In this study we examined some of the factors that affect seed germination of Copaifera langsdorffii. Our results demonstrate that removing the aril is essential for seed germination in this species, since the maintenance of the aril completely inhibited seed germination. Studies show that zoochorous seeds have secondary compounds that inhibit germination (Cipollini & Levey. 1997; Yagihashi & Miyamoto 1998; Robertson et al. 2006). The presence of secondary compounds (e.g. coumarins) in arils may inhibit seed germination by one of two ways: by direct chemical inhibition or by influencing micro-environmental factors such as light and oxygen (Cipollini & Levey 1997). The characteristics of the seeds of C. langsdorffii indicate that germination inhibition is chemical, since the seeds are not photoblastic and the aril only partially covers the seed. Furthermore, the presence of the aril favors the growth of fungi, which may prevent seed germination (Ohkawara & Akino 2005Ohkawara K, Akino T. 2005. Seed cleaning behavior by tropical ants and its anti-fungal effect. Journal of Ethology 23: 93-98.). Our results also show that the seeds of C. langsdorffii do not exhibit physical dormancy, despite their slow water uptake (Baskin & Baskin 2004).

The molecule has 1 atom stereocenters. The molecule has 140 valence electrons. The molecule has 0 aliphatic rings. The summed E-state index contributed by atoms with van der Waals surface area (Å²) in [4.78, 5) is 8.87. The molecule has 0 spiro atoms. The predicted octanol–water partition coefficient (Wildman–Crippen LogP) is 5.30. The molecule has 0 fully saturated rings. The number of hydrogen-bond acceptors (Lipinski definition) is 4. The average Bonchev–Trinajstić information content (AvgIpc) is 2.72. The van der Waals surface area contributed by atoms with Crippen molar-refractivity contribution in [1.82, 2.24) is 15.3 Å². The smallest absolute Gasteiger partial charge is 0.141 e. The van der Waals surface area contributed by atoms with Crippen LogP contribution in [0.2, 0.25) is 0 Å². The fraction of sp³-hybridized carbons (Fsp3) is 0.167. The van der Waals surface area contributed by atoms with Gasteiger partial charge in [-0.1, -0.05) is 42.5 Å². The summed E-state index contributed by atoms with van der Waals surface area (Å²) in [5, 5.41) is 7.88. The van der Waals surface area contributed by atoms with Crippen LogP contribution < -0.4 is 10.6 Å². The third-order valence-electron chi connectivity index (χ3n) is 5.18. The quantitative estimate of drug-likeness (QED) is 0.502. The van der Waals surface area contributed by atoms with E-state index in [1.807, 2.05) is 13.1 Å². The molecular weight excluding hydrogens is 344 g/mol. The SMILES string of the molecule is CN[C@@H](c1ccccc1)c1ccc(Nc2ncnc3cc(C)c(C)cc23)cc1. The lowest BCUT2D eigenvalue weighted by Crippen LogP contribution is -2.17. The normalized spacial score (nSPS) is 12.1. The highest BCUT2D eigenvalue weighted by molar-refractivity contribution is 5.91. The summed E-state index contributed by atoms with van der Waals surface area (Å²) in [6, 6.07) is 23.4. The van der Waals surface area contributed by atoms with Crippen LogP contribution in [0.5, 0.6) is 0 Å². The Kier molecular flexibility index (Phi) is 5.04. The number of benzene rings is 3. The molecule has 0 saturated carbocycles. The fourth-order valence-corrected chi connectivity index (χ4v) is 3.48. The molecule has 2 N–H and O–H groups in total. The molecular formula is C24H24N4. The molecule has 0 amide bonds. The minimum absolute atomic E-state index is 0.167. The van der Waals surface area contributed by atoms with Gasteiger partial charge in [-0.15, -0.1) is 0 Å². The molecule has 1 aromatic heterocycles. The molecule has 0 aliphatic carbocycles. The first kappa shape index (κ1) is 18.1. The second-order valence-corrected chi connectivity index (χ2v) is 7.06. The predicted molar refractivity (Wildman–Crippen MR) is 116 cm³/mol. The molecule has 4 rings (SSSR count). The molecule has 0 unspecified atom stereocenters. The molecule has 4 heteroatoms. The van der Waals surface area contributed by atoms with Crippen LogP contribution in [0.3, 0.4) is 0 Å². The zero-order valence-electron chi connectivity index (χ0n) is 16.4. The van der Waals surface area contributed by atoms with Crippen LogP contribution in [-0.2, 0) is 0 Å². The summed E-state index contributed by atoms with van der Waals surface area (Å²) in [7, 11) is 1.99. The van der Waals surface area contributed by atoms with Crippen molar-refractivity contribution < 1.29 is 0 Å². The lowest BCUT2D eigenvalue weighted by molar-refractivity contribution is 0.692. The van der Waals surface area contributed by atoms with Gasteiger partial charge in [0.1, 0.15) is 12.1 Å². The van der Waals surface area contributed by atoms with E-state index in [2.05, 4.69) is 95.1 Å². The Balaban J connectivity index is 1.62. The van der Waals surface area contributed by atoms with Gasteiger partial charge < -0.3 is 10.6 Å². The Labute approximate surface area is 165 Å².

Aril removal positively affected germination. The treatments that simulated the effects of a disperser increased germination by about 50%. These results are in accordance with other studies (Leal & Oliveira 1998; Robertson et al. 2006; Christianini et al. 2007; Lessa et al. 2013; Lima et al. 2013), and demonstrate the potential benefits of the seed dispersal process on seed germination (Lima et al. 2013). These results suggest that dispersers, in addition to transporting seeds away from the mother plant and thus avoiding intraspecific competition and decreasing the likelihood of an attack by predators (Janzen 1970Janzen DH. 1970. Herbivores and number of tree species in tropical forests. The American Naturalist 104: 501-528. ; Swamy et al. 2011Swamy V, Terborgh J, Dexter KG, Best BD, Alvarez P, Cornejo F. 2011. Are all seeds equal? Spatially explicit comparisons of seed fall and sapling recruitment in a tropical forest. Ecology Letters 14: 195-201.), are essential in the germination success of C. langsdorffii. Furthermore, during passage through the digestive tract of a frugivore, the seeds become scarified such that structures that can reduce or even prevent germination may be removed. Such scarification can accelerate the speed of germination and increase the proportion of successful germinating seeds (Robertson et al. 2006).